Normative uncertainty for non-cognitivists


Normative judgments involve two gradable features. First, the judgments themselves can come in degrees; second, the strength of reasons represented in the judgments can come in degrees. Michael Smith has argued that non-cognitivism cannot accommodate both of these gradable dimensions. The degrees of a non-cognitive state can stand in for degrees of judgment, or degrees of reason strength represented in judgment, but not both. I argue that (a) there are brands of noncognitivism that can surmount Smith’s challenge, and (b) any brand of non-cognitivism that has even a chance of solving the Frege–Geach Problem and some related problems involving probabilistic consistency can also thereby solve Smith’s problem. Because only versions of non-cognitivism that can solve the Frege–Geach Problem are otherwise plausible, all otherwise plausible versions of noncognitivism can meet Smith’s challenge.

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  1. 1.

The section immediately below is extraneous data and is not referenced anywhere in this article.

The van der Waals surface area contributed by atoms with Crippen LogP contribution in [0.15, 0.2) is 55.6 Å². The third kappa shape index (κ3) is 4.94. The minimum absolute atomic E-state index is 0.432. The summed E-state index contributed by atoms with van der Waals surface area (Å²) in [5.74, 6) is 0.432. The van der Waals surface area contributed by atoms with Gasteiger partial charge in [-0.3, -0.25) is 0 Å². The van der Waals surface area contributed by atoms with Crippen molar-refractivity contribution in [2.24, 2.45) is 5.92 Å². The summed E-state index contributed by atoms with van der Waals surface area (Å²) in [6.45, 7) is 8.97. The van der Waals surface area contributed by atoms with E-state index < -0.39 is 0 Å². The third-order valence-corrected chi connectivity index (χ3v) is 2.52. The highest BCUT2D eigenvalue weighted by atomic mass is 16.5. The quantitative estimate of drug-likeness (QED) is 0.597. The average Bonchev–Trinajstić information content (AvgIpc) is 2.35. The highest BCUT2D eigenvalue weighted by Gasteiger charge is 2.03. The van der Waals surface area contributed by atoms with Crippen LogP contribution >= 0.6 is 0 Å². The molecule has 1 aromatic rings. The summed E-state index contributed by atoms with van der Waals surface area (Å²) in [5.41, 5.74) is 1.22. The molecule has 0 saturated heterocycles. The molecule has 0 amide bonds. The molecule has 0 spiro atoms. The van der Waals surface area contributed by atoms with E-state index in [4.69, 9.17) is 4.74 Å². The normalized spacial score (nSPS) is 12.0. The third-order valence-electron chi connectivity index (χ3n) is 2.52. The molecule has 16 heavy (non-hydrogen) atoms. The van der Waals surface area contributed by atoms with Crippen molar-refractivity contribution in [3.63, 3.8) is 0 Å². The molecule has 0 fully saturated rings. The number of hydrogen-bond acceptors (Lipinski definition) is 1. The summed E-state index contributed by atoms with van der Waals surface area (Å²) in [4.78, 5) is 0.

Suppose Calvin and Hobbes are each certain that moderate deontology is right. Then, putting aside weakness of will, they will both be disposed to act in accordance with it. But suppose instead that Calvin and Hobbes are uncertain between utilitarianism and extreme deontology. Calvin might be disposed to act in accordance with the theory in which his credence is higher. Hobbes might take into account the reasons according to each of the theories. These are very different strategies.

  2. 2.

    This was the position of some of the early non-cognitivists. See, e.g., Ayer 1952, Chap. 6.

  3. 3.

    This is essentially the approach adopted in Gibbard (2003), and Horgan and Timmons (2006). On Gibbard’s approach, the states are plans; on Horgan and Timmons’s approach, the states are “ought-commitments”.

  4. 4.

    This is the strategy pursued in Blackburn (1984, Chap. 6).

  5. 5.

    I am imagining that the probabilities here are epistemic probabilities, and that one expresses (rather than reports) one’s credence using the language of epistemic probability. The latter point is discussed in (Yalcin 2011) and (Sepielli 2012).


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Thanks to Rima Basu, Ruth Chang, Phil Clark, Adam Elga, Tom Hurka, Mark van Roojen, Michael Smith, and Sergio Tenenbaum for helpful comments on this paper.

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Sepielli, A. Normative uncertainty for non-cognitivists. Philos Stud 160, 191–207 (2012).

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  • Non-cognitivism
  • Normative uncertainty
  • Frege–Geach Problem
  • Michael Smith
  • Expressivism